Monthly Archives: June 2013

Sen. Chase named to “Sunshine Committee”

June 20th, 2013|

Sen. Maralyn Chase, D-Shoreline, has been appointed to the Public Records Exemptions Accountability Committee, also known as the Sunshine Committee, which exists to make government more open to the public.

Chase, who also sits on the Senate’s Trade & Economic Development as well as the Energy, Environment & Telecommunications Committees, said she is excited to begin her new role on the Sunshine Committee.

“The Legislature is conducting the public’s business and I believe that business should be as transparent as possible,” she said. “When exemptions to disclosure are codified in public law, our democracy is diminished. The Sunshine Committee is an instrument of transparency and accountability. It’s a prime example of what makes a democracy great.”

The Attorney General’s Office provides staffing and support for the Committee. Attorney General Bob Ferguson said Chase will be a welcome addition.

"Sen. Chase has been a long-time advocate for open government," said Attorney General Bob Ferguson. "I’m proud to welcome her to the Sunshine Committee where her insight and expertise will be extremely valuable."

The Sunshine Committee is comprised of 13 legislators, attorneys and open government advocates. It was established in 2007 to ensure that state public records are accessible for citizen examination.  When the PDC was set up in 1972 there were 10 exemptions from full public disclosure.  Today there are over 300 exemptions to the Public Disclosure Act.

  • Permalink Gallery

    Sen. Chase: “We must act now” in support of GMO labeling

Sen. Chase: “We must act now” in support of GMO labeling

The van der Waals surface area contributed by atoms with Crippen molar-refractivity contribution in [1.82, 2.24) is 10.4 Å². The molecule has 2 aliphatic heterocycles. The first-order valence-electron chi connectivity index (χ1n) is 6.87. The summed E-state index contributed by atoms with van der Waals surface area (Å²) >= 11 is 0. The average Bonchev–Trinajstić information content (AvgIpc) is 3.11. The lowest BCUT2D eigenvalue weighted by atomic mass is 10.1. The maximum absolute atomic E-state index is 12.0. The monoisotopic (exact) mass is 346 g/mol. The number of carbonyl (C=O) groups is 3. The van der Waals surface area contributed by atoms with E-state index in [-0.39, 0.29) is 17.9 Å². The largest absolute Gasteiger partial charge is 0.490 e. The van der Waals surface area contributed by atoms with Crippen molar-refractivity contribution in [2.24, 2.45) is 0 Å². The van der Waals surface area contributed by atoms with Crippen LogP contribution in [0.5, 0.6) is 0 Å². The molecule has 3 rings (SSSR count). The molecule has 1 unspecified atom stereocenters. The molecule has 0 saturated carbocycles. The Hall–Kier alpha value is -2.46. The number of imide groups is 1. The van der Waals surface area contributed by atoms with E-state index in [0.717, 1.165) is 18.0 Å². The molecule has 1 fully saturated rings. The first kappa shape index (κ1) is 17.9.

June 3rd, 2013|

Sen. Maralyn Chase, D-Shoreline, issued the following statement regarding the recent discovery of genetically modified wheat in Oregon:

“For everyone who doubted the need for labeling genetically modified foods, a small farm in Oregon is serving as a wakeup call.

“Already, because of this small amount of genetically modified wheat, Japan – the top importer of U.S. wheat – has suspended some imports. South Korea is considering a similar move and European Union countries are also now urging its member countries to test U.S. wheat.

“I am urging the House and Senate in our state to again take up Senate Bill 5073, which will create a labeling system to distinguish genetically modified food from non-GMO foods.

“Ultimately, this decision will be up to the voters, but the legislature must act to demonstrate to our trading partners throughout the world that we are indeed serious about protecting the integrity of wheat grown in Washington.

“We must also act to show that we stand in solidarity with Washington farmers who each year contribute literally billions of dollars to our state’s economy.

“We are a trade dependent state. We are the third largest exporter of food and agricultural products in the entire nation. We cannot let our status as a world power of agricultural exports be compromised when something as simple as a good faith vote on labeling would allow us to maintain our standing.

“We must act now.”